University of Montevallo reveals progress on downtown building
Published 4:41 pm Monday, May 20, 2013
By MEGAN SMITH/For the Reporter
MONTEVALLO – The University of Montevallo’s behavioral and social science program will move to the new University of Montevallo on Main building in time for the fall semester, UM officials announced during a May 16 Business After Hours event.
UM officials gave a status update about the project during the event, which was held at Anna Irvin Dining Hall and attended by members of local Chambers of Commerce.
The University of Montevallo on Main building will be located in the old Alabama Power business office on Main Street. The building is the university’s first venture into the community and will hold at least 15 faculty offices as well as classes.
Buying and renovating the building, which is located about two blocks from campus, was a joint effort by the university, city of Montevallo and Shelby County.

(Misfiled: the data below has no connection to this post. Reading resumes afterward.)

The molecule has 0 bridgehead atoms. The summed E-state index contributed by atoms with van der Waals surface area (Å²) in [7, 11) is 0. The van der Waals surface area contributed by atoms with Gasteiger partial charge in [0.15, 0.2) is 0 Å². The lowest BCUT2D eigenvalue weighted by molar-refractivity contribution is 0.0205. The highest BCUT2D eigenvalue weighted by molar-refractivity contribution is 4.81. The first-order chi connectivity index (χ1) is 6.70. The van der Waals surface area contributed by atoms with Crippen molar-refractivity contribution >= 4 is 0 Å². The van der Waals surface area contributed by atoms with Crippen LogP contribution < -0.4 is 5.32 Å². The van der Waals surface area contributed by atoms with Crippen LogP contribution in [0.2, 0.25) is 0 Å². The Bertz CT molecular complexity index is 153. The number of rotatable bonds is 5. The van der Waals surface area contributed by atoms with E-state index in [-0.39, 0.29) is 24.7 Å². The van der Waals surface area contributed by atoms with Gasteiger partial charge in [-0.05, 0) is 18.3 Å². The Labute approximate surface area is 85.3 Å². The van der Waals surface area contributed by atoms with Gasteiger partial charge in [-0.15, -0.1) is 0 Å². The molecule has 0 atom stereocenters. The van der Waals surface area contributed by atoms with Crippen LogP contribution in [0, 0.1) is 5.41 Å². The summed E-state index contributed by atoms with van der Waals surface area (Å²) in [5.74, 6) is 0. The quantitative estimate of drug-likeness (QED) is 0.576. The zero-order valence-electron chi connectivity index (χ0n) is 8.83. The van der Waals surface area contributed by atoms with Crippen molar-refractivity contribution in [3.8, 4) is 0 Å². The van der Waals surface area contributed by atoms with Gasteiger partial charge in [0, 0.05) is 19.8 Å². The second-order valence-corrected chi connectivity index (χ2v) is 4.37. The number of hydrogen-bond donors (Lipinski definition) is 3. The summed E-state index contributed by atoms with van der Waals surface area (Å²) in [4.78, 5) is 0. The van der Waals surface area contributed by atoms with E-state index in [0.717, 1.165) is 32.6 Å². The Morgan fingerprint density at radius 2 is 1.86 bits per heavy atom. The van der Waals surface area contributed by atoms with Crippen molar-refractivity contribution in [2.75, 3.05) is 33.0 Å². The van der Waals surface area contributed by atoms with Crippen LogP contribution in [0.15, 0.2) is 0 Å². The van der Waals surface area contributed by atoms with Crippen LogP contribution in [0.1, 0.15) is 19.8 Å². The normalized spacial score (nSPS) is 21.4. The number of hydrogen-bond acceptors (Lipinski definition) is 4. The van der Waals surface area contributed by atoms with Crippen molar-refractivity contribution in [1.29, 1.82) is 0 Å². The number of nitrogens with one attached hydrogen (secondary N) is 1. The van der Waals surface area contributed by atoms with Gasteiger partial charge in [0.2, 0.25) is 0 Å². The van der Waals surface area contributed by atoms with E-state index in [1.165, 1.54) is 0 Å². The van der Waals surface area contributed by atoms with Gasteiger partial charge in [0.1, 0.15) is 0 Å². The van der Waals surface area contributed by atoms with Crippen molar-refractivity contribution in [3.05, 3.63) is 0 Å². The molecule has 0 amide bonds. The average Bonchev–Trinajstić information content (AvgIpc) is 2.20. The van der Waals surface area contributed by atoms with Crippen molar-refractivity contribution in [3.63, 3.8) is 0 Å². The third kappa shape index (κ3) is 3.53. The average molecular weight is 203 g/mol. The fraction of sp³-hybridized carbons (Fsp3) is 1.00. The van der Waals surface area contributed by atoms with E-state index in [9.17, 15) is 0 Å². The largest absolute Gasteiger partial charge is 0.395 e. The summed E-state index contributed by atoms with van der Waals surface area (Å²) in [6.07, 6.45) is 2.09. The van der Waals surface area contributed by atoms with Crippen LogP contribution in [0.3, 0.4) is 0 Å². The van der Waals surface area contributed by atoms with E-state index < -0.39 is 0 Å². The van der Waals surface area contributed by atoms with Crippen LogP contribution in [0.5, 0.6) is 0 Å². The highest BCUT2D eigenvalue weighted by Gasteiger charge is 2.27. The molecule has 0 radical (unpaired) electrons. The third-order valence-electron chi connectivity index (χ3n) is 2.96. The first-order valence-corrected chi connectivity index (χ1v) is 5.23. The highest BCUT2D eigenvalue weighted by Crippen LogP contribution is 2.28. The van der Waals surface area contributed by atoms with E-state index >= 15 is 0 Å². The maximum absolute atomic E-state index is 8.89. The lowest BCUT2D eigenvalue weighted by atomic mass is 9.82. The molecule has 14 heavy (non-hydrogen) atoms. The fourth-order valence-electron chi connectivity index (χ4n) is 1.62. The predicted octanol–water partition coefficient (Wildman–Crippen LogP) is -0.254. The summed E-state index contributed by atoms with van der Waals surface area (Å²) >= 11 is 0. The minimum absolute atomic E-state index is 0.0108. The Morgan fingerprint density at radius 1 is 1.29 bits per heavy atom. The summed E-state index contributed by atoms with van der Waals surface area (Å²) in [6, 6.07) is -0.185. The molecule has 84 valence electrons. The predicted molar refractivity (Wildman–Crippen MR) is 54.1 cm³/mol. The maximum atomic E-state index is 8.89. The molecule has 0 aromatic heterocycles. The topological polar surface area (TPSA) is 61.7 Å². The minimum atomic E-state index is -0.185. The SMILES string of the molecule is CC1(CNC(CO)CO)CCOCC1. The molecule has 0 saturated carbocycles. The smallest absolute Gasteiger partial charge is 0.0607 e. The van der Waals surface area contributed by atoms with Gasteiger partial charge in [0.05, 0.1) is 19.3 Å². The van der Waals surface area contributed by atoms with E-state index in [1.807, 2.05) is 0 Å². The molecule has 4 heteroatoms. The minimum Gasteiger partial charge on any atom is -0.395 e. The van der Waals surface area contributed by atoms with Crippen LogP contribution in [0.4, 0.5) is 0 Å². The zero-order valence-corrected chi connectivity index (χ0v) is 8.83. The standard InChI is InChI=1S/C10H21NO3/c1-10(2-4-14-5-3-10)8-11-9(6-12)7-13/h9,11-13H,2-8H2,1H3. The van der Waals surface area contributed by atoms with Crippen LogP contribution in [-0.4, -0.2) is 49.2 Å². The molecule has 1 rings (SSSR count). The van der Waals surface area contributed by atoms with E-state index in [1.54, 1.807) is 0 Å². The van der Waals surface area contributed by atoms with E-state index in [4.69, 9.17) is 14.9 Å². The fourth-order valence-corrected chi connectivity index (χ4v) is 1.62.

“The students will be happy for the move,” said Gary Johnson, comprehensive campaign director at the university. “They won’t mind the walk.”
“This will get students into the heart of town,” said Suzanne Ozment, provost and vice president of academic affairs. “At some point every student will have at least one course there.”
The event also showcased other projects, such as renovations to the Anna Irvin Dining Hall. Chartwells dining services has signed to upgrade campus dining by bringing an Outtakes convenience store, Starbucks, Au Bon Pain and more food vendors to the space.
Barnes and Noble will be relocated to Main Street, and UM will find a new tenant for the bookstore’s current space on campus.
“We’re bringing the campus to the community,” Johnson said.
The partnership between the school, city and county owns a third building, as well. Brenda Knight, university foundation director, said the plan is to lease the space to a restaurant that will attract students and community members.
“This shows how important it is [for the university] to connect physically with the community, not just the town, but the much larger community,” Ozment said.